By. Courtney Reissig
On a recent business trip my husband was seated next to a man on his way to make a fresh start. The more they talked, the more my husband learned about this man and his plans for the future. After a failed marriage and a series of attempts to make something of his life, he finally reconnected with his high school girlfriend. This flight was his way forward. He was on his way to pick her up so she could live with him—and they could live happily ever after. What failed the first time would not happen again, he was certain. Given a second chance at happiness, he was going to take it.
With the launch of social media and search engines, what was once an impossible feat (finding a long-lost girlfriend) is now possible. Studies have shown that Facebook has led to widespread demise of marriages, discontentment with our current lives, and longing for what might have been. We may have broken up with that person in high school or college (for good reason), but the passage of time and a well-crafted profile makes the grass all the more greener on the other side.
When marriage gets difficult, or our kids are ungrateful, it’s easy to look at the past and think, I made the wrong decision. I married the wrong person. Let me assure you: you didn’t.
God Who Orders It All
I once heard it said that God knew exactly what he was doing when he put a married couple together. In the weeks and months leading up to the wedding day, that can feel like the truest statement ever uttered. You have met your soul mate. Your heart flutters when he holds your hand. You can hardly sleep in anticipation of being married to her. In the words of Jerry Maguire, you really do complete each other.
Fast forward a few months or years and you may feel like you’ve married a monster. Real life sets in, and the true person comes out—and it’s not always pretty or what you expected. But if God knows what he’s doing, then there is something for us to learn in the sometimes muddy waters of marriage.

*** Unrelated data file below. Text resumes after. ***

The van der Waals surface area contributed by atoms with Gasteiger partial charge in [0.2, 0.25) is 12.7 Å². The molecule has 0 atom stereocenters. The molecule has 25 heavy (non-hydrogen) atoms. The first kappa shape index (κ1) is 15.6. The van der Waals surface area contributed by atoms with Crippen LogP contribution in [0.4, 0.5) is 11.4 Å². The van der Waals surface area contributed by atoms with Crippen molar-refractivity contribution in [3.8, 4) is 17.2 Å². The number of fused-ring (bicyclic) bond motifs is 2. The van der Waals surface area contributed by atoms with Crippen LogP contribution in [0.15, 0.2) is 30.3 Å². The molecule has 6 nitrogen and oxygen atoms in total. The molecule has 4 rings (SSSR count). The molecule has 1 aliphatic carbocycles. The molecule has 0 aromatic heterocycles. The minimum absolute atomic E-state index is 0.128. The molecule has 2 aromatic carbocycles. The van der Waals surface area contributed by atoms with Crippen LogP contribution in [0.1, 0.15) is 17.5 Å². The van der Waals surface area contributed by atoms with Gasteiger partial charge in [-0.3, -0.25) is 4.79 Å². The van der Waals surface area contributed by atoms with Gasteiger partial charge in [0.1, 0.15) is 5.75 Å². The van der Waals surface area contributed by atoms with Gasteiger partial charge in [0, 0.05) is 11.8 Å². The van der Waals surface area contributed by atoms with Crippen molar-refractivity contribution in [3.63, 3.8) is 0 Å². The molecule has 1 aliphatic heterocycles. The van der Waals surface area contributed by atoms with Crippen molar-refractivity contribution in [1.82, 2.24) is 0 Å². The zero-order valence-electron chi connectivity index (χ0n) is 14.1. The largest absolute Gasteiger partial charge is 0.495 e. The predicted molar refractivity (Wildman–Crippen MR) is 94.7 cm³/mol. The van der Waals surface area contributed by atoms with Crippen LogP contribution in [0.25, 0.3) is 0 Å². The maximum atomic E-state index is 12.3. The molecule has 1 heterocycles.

When Jesus defended marriage in the New Testament, he did so not in the name of love or compatibility, but on the basis of God’s authority over marriage (Matt. 19:6; Mark 10:9). We believe in the earthly permanence of marriage because we know that God has joined this particular man with this woman. From our first parents, Adam and Eve, to our own marriages, God has given us to each other. Our modern culture makes it easy for us to think that we have made a mistake when marriage gets hard, because we do the choosing. There are few arranged marriages in Western culture. Many men and women date, shop for a ring, and pick the date all on their own. I know I did. With the exception of my husband asking my dad for permission to marry me (and the fact that we were set up by friends), we really were “in control” of our relationship. When marriage gets hard, this perceived control makes us think we have a way out—or at least deserve a way out.
But God is no less sovereign over our marriages in a Western context than he was in the Ancient Near East or in a remote village in Africa. Marriage is about God joining two people together for one uniting purpose. He is over all things (Eph. 4:6). Understanding his good purpose gives us hope when we feel the walls of conflict closing in on us.
Purpose of Marriage
Gary Thomas has said that the purpose of marriage is to make you holy, not happy. Of course, a side benefit of marriage is companionship, shared experiences, and—many times—true happiness. But that’s not the ultimate goal. The ultimate goal is to make us like Jesus. We don’t get to the final day on our own. Marriage is one of God’s good means to sanctify us and bring us safely home.
The belief that we have married the wrong person is far more sinister than we are led to believe. It feels good to be loved and appreciated. It feels good to know that passion is possible again. But all that love, appreciation, and passion will wither away once we get to the other side of the proverbial greener pastures. People are only people. They cannot meet the deepest needs of our souls, even if their words, actions, and Facebook profiles tell us otherwise.
A long-term view of marriage (and life for that matter), saves us from the propensity to bolt when it gets hard or is less than we expected. God has promised to get us to the final day more like Jesus than when we started (Phil. 1:6).
The man sitting next to my husband failed to understand that the woman he was going to meet on the other end of the flight was not the answer to his deepest longings. He hadn’t missed “the one” all these years. And we haven’t either. Perhaps our spouse may not be everything we hoped he or she would be (or were promised to be on our wedding day), but let’s face it—we aren’t either. But God is faithful. He has joined us together in his sovereign plan for our lives, promising us that we never marry the wrong person.